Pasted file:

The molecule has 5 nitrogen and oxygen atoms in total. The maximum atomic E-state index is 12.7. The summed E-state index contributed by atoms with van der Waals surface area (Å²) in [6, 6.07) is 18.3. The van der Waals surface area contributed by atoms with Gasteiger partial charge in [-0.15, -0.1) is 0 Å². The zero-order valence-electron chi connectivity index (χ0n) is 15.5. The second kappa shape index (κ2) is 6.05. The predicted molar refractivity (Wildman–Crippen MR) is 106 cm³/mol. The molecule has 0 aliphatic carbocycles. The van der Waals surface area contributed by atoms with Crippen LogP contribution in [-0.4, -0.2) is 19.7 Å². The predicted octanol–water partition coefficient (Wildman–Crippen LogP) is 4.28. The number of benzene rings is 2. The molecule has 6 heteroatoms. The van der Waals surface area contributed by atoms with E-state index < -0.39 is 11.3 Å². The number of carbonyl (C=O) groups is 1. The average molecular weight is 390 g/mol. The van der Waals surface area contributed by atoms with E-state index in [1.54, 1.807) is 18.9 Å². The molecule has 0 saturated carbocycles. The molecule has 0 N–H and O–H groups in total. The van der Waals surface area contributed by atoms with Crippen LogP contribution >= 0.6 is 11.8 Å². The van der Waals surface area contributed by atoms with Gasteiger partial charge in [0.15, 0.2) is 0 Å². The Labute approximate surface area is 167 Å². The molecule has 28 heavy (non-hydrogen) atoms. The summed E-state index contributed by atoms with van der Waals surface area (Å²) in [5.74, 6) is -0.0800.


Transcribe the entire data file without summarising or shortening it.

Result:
The molecule has 5 nitrogen and oxygen atoms in total. The maximum atomic E-state index is 12.7. The summed E-state index contributed by atoms with van der Waals surface area (Å²) in [6, 6.07) is 18.3. The van der Waals surface area contributed by atoms with Gasteiger partial charge in [-0.15, -0.1) is 0 Å². The zero-order valence-electron chi connectivity index (χ0n) is 15.5. The second kappa shape index (κ2) is 6.05. The predicted molar refractivity (Wildman–Crippen MR) is 106 cm³/mol. The molecule has 0 aliphatic carbocycles. The van der Waals surface area contributed by atoms with Crippen LogP contribution in [-0.4, -0.2) is 19.7 Å². The predicted octanol–water partition coefficient (Wildman–Crippen LogP) is 4.28. The number of benzene rings is 2. The molecule has 6 heteroatoms. The van der Waals surface area contributed by atoms with E-state index < -0.39 is 11.3 Å². The number of carbonyl (C=O) groups is 1. The average molecular weight is 390 g/mol. The van der Waals surface area contributed by atoms with E-state index in [1.54, 1.807) is 18.9 Å². The molecule has 0 saturated carbocycles. The molecule has 0 N–H and O–H groups in total. The van der Waals surface area contributed by atoms with Crippen LogP contribution >= 0.6 is 11.8 Å². The van der Waals surface area contributed by atoms with Gasteiger partial charge in [0.15, 0.2) is 0 Å². The Labute approximate surface area is 167 Å². The molecule has 28 heavy (non-hydrogen) atoms. The summed E-state index contributed by atoms with van der Waals surface area (Å²) in [5.74, 6) is -0.0800.